Interior ministers from five European countries reached a preliminary agreement on how to distribute migrants picked up in the central Mediterranean. The agreement was reached Monday during a meeting in Malta and is scheduled to be discussed by all European Union members next month.
EU Migration and Home Affairs Commissioner Dimitris Avramopoulos said good progress was made in Malta towards a predictable and structural set of arrangements to deal with migrants rescued in the Mediterranean.
He said the ministers worked to find practical solutions to respond together, in a spirit of solidarity, to the migratory challenges.
“We all agree that the current ad hoc approach consisting of the commission coordinating solidarity efforts each time a vessel with migrants is at sea is simply not sustainable,” said Avramopoulos.
Malta’s Interior Minister Michael Farrugia, who hosted the meeting, which also included Germany, France, Italy and Finland, said an agreement was reached on the disembarkation of migrants following search and rescue operations. He said a paper was ready to be presented to the other EU members.
"There is an agreement of a common paper that will be presented to the Council of Ministers of home affairs on October 8," Farrugia said.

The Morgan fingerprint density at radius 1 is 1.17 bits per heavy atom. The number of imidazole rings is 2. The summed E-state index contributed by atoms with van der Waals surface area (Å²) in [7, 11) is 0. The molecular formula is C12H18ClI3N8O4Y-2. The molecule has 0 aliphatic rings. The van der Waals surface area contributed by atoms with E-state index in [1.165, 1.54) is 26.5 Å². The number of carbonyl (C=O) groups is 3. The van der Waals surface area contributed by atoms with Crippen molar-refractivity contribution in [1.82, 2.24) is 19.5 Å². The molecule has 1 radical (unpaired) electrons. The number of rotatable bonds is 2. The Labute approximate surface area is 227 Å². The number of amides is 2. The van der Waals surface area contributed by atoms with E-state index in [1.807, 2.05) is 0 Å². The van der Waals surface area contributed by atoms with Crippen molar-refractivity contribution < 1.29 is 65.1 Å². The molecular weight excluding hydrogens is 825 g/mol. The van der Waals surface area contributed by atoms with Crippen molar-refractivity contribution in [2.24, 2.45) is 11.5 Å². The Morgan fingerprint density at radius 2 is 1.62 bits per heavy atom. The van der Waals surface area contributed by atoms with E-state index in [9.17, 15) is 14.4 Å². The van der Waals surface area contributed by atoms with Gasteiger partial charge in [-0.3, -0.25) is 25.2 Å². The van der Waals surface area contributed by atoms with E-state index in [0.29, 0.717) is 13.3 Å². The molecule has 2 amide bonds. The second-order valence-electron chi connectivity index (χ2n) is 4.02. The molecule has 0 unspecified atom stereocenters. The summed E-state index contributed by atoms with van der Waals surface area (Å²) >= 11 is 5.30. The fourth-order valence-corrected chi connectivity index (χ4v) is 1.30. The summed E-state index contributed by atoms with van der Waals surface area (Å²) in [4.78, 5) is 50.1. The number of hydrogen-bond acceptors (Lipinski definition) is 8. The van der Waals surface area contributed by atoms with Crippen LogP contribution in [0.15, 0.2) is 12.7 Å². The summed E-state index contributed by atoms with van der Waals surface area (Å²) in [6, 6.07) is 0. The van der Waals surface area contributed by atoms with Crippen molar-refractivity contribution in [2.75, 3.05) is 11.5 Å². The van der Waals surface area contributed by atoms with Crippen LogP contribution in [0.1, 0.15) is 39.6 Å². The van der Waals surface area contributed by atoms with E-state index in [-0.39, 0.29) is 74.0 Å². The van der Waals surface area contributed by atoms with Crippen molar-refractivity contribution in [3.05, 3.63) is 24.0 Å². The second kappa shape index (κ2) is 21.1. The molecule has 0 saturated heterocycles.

Under the preliminary agreement, vessels which rescue people at sea will be given a safe harbor to disembark passengers without delay, avoiding additional hardships to migrants. The agreement also calls for the swift relocation of asylum-seekers, on a voluntary basis, to other member states.
Avramopoulos said the migrant crisis is a responsibility for all of the EU which must be addressed collectively.
He added that the European Commission would continue to provide active support to member states struggling with the burden of migration, adding that this support would be operational, financial and political.
“I remain convinced that the structural and permanent solution embedded in the common European asylum system remains necessary and is the only viable solution in the medium term,” said Avramopoulos.
Italy and Malta have in recent months closed their ports to NGO vessels that rescued migrants but those policies are likely to change with the new agreements now being discussed.
Thousands of migrants from Africa and the Middle East continue their efforts to reach European shores, sometimes on very unsafe vessels. Both Italy and Malta have long accused other EU nations of dragging their feet on the migration burden they face on a daily basis.